25. Megan says

    Everyone so far that has posted has made some very valid points. I would have to agree with those above that said you absolutely need to be passionate about what you do. No matter what company you end up joining always way out your initially cost and how much time you want to put into it. It you have a large contact list, a lot of personal ambition and enough time (15-20) hours a week. You can succeed at whatever you do. I myself have watched many women in my area grow their business’s and work their way up in just the last year or two that I have been involved with Arbonne. I have gone to their national training conference and seen the leadership and amazing products that they offer to sell. They have such a great heart to help others make a difference in their lives. I have not heard one selfish, rude, or self-seeking person that has made it to the top. Just in the last 4 months I have personally watched 4 people in my area alone reach the car level which is where you can make on average 5 to 7 thousand dollars a month. If you are looking for a great company with awesome men and women leaders and great training to help you reach your own goals then this is the place to look. If you want to go to the top, you will be able to find someone who is willing to get you there. I would recommend reading Dare to Dream Work to Win before you decide on any DSC. It will give you an idea of what it really takes to make it to the top and succeed. I also would look at a company that has consumable products and is something that is up and coming with the times (healthcare and weight loss.) Also look at how saturated the market is (you want something that not everyone has heard of yet. (Arbonne has only reached about 2 to 3 percent of the United States yet.) Honestly I have looked into direct selling many different times and even seen different people succeed and fail at what they do. It is up to you and your drive to make it happen. Do what you want to do.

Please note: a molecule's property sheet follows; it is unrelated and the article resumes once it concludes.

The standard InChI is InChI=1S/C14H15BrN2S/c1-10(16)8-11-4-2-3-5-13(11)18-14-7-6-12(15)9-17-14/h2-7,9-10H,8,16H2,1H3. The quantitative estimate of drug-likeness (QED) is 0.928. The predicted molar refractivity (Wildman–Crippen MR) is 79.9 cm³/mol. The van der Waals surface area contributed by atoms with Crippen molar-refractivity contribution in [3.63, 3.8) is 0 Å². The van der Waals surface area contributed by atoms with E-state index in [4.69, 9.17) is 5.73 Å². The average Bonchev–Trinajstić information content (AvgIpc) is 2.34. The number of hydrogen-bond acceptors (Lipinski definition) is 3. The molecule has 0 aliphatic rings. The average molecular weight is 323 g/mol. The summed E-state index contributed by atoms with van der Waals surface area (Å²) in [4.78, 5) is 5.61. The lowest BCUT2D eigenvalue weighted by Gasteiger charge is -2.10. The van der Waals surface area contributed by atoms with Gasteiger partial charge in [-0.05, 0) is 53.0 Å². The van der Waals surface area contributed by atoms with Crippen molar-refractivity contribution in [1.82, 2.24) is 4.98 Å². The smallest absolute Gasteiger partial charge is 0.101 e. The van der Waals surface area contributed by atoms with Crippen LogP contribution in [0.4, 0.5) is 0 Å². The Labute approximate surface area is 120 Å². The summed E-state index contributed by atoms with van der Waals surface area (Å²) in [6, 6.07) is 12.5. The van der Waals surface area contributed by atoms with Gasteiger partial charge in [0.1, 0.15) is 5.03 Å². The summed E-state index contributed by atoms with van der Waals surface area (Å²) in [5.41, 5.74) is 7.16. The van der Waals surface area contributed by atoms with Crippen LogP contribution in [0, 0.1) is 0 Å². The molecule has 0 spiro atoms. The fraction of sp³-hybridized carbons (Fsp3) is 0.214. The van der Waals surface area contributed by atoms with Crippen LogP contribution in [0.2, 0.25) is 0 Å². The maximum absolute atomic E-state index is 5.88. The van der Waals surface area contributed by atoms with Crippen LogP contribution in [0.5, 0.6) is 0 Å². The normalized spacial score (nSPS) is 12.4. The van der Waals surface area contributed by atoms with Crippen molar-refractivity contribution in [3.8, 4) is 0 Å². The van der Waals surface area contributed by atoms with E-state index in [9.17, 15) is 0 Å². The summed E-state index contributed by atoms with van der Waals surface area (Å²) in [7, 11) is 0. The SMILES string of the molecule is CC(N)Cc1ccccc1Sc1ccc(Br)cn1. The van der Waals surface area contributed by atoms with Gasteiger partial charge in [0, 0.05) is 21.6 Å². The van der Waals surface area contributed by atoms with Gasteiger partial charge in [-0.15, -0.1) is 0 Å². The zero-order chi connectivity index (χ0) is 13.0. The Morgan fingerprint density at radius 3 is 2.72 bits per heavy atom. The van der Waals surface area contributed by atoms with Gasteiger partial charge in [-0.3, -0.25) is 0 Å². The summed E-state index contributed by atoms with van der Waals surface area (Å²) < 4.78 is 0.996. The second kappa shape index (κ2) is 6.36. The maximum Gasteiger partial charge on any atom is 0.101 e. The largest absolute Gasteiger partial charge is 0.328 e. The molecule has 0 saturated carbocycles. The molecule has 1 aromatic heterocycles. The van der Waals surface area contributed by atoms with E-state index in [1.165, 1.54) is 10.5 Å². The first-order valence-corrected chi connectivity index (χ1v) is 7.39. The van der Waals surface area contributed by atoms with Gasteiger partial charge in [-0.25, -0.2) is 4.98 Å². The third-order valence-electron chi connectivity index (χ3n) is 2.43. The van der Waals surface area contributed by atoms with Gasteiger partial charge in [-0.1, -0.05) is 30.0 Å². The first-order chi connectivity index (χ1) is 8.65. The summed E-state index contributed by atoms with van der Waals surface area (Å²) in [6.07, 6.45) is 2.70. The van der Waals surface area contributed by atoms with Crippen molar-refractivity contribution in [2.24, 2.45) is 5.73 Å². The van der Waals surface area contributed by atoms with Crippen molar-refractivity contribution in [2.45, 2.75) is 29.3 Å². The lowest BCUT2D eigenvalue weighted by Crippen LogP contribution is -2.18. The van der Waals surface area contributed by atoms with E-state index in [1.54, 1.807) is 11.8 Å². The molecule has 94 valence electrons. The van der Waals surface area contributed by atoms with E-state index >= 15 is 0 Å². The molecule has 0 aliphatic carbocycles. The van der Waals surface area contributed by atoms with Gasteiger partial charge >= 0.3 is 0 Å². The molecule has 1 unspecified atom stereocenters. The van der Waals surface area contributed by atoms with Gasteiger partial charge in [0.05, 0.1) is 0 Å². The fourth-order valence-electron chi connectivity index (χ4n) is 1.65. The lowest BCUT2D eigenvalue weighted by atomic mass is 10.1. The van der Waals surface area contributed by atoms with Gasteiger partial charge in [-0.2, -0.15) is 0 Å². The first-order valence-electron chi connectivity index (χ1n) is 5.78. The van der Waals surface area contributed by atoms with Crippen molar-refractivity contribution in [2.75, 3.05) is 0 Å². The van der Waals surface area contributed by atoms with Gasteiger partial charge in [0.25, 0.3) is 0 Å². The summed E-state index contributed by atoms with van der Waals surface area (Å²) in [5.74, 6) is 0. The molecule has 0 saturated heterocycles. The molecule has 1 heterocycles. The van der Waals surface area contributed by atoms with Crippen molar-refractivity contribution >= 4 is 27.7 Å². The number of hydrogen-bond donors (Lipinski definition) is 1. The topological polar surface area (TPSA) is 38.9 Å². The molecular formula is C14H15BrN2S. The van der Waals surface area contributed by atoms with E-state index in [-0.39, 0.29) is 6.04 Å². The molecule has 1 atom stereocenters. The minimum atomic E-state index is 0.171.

26. says

    One network marketing business to check out would be Shaklee. They are the number one natural nutrition supplemnet company in the country. All the products are safe, green, and work and they have been since 1956!
    I have just finished my second month with Shaklee. I work from home and get out when I can to meet people who are interested in non-toxic household cleaners, organic baby care products, healthy weight management (an inch-loss program), or supplemnets that are bio-available and very effective.
    You can watch a video (about 7 minutes) that explains what makes Sahklee different: http://content.shaklee.com/shaklee/flash/show.php?video=difference
    We’ve seen a difference in our family. My husband no longer needs high blood pressure meds and our 8 year old son is no longer taking ADHD meds. We are using natural supplements and seeing wonderful results!
    You will not regret checking it out!

  27. says

    I’ve seen a few people comment on the company Thirty One. I am also a consultant for this company and I absolutely LOVE it. I’ve been in direct sales for 2 years now and I feel that the Thirty One products really sell themselves. Just like any job, you are going to have to work when it comes to climbing that ladder to success. Thirty One is a faith based company and our founder, Cindy Monroe, started this business in the basement of her home. She had been in direct sales before and decided to develop her own party plan. Thirty One was founded in 2003 and we are a fast growing company. I personally recommend Thirty One. I don’t know if you’ve ever seen any of the products, but if you haven’t you should really check out the website and look at them. My daughter is 3 now and I can honestly say that these products have really helped me become a better organized mom. Check out our new fall catalog at http://www.mythirtyone.com/ascearce , I promise you won’t be sorry that you looked. Even if you don’t decide to sell, I’m pretty sure that w/ a 6 month old you will find something that will help you stay organized too.